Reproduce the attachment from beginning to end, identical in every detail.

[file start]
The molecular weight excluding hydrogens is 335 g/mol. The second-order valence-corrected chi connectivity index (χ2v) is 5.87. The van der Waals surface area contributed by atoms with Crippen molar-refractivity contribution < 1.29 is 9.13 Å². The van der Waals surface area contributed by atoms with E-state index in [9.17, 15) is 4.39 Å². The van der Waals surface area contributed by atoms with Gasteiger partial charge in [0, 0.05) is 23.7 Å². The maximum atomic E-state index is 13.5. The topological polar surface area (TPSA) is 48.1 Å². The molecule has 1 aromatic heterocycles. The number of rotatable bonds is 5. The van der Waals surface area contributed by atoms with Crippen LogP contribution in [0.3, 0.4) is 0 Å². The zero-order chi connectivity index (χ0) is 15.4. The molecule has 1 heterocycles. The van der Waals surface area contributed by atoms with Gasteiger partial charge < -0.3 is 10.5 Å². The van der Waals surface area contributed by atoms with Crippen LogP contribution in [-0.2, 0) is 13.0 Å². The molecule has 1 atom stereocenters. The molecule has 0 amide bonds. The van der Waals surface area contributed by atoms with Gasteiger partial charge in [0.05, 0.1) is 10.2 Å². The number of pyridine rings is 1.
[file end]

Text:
The molecular weight excluding hydrogens is 335 g/mol. The second-order valence-corrected chi connectivity index (χ2v) is 5.87. The van der Waals surface area contributed by atoms with Crippen molar-refractivity contribution < 1.29 is 9.13 Å². The van der Waals surface area contributed by atoms with E-state index in [9.17, 15) is 4.39 Å². The van der Waals surface area contributed by atoms with Gasteiger partial charge in [0, 0.05) is 23.7 Å². The maximum atomic E-state index is 13.5. The topological polar surface area (TPSA) is 48.1 Å². The molecule has 1 aromatic heterocycles. The number of rotatable bonds is 5. The van der Waals surface area contributed by atoms with Crippen LogP contribution in [0.3, 0.4) is 0 Å². The zero-order chi connectivity index (χ0) is 15.4. The molecule has 1 heterocycles. The van der Waals surface area contributed by atoms with Gasteiger partial charge < -0.3 is 10.5 Å². The van der Waals surface area contributed by atoms with Crippen LogP contribution in [-0.2, 0) is 13.0 Å². The molecule has 1 atom stereocenters. The molecule has 0 amide bonds. The van der Waals surface area contributed by atoms with Gasteiger partial charge in [0.05, 0.1) is 10.2 Å². The number of pyridine rings is 1.